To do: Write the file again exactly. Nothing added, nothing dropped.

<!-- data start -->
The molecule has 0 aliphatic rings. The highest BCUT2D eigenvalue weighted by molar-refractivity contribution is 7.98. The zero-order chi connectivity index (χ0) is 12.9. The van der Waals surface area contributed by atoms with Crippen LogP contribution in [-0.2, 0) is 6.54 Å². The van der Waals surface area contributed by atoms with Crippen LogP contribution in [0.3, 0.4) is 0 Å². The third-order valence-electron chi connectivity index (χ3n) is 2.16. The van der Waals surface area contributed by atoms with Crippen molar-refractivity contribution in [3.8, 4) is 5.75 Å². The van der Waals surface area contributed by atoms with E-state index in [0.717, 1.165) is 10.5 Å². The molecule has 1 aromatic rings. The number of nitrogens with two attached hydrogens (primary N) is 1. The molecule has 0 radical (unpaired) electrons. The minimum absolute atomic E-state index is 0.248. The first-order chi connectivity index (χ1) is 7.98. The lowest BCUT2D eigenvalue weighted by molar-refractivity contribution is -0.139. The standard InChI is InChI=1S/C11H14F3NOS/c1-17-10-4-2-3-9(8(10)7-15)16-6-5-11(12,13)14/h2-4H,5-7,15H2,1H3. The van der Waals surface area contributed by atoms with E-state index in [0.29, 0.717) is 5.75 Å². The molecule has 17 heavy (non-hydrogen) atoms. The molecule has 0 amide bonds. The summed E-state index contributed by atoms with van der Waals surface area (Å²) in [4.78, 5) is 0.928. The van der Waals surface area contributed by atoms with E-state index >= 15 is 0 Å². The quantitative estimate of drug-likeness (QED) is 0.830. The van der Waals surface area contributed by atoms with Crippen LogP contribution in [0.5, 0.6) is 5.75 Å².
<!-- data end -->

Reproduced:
The molecule has 0 aliphatic rings. The highest BCUT2D eigenvalue weighted by molar-refractivity contribution is 7.98. The zero-order chi connectivity index (χ0) is 12.9. The van der Waals surface area contributed by atoms with Crippen LogP contribution in [-0.2, 0) is 6.54 Å². The van der Waals surface area contributed by atoms with Crippen LogP contribution in [0.3, 0.4) is 0 Å². The third-order valence-electron chi connectivity index (χ3n) is 2.16. The van der Waals surface area contributed by atoms with Crippen molar-refractivity contribution in [3.8, 4) is 5.75 Å². The van der Waals surface area contributed by atoms with E-state index in [0.717, 1.165) is 10.5 Å². The molecule has 1 aromatic rings. The number of nitrogens with two attached hydrogens (primary N) is 1. The molecule has 0 radical (unpaired) electrons. The minimum absolute atomic E-state index is 0.248. The first-order chi connectivity index (χ1) is 7.98. The lowest BCUT2D eigenvalue weighted by molar-refractivity contribution is -0.139. The standard InChI is InChI=1S/C11H14F3NOS/c1-17-10-4-2-3-9(8(10)7-15)16-6-5-11(12,13)14/h2-4H,5-7,15H2,1H3. The van der Waals surface area contributed by atoms with E-state index in [0.29, 0.717) is 5.75 Å². The molecule has 17 heavy (non-hydrogen) atoms. The molecule has 0 amide bonds. The summed E-state index contributed by atoms with van der Waals surface area (Å²) in [4.78, 5) is 0.928. The van der Waals surface area contributed by atoms with E-state index >= 15 is 0 Å². The quantitative estimate of drug-likeness (QED) is 0.830. The van der Waals surface area contributed by atoms with Crippen LogP contribution in [0.5, 0.6) is 5.75 Å².